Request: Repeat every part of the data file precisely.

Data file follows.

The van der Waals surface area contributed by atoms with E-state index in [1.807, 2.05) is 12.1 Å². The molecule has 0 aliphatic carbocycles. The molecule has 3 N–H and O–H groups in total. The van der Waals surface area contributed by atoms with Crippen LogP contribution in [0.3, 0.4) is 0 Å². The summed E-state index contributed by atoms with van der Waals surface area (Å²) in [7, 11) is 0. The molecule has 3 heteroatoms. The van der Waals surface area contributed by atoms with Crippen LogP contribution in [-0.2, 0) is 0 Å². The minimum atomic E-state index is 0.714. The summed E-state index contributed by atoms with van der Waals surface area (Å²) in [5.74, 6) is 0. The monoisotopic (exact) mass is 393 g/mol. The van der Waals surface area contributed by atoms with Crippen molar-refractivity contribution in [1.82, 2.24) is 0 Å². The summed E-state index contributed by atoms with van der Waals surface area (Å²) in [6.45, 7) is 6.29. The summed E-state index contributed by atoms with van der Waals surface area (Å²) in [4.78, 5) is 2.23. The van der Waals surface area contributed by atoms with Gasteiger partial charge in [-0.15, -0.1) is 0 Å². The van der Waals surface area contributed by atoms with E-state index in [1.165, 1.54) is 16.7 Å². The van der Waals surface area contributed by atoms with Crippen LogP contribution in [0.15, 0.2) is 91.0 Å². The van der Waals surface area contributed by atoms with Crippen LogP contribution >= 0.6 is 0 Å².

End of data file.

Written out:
The van der Waals surface area contributed by atoms with E-state index in [1.807, 2.05) is 12.1 Å². The molecule has 0 aliphatic carbocycles. The molecule has 3 N–H and O–H groups in total. The van der Waals surface area contributed by atoms with Crippen LogP contribution in [0.3, 0.4) is 0 Å². The summed E-state index contributed by atoms with van der Waals surface area (Å²) in [7, 11) is 0. The molecule has 3 heteroatoms. The van der Waals surface area contributed by atoms with Crippen LogP contribution in [-0.2, 0) is 0 Å². The minimum atomic E-state index is 0.714. The summed E-state index contributed by atoms with van der Waals surface area (Å²) in [5.74, 6) is 0. The monoisotopic (exact) mass is 393 g/mol. The van der Waals surface area contributed by atoms with Crippen molar-refractivity contribution in [1.82, 2.24) is 0 Å². The summed E-state index contributed by atoms with van der Waals surface area (Å²) in [6.45, 7) is 6.29. The summed E-state index contributed by atoms with van der Waals surface area (Å²) in [4.78, 5) is 2.23. The van der Waals surface area contributed by atoms with Gasteiger partial charge in [-0.15, -0.1) is 0 Å². The van der Waals surface area contributed by atoms with E-state index in [1.165, 1.54) is 16.7 Å². The van der Waals surface area contributed by atoms with Crippen LogP contribution in [0.15, 0.2) is 91.0 Å². The van der Waals surface area contributed by atoms with Crippen LogP contribution >= 0.6 is 0 Å².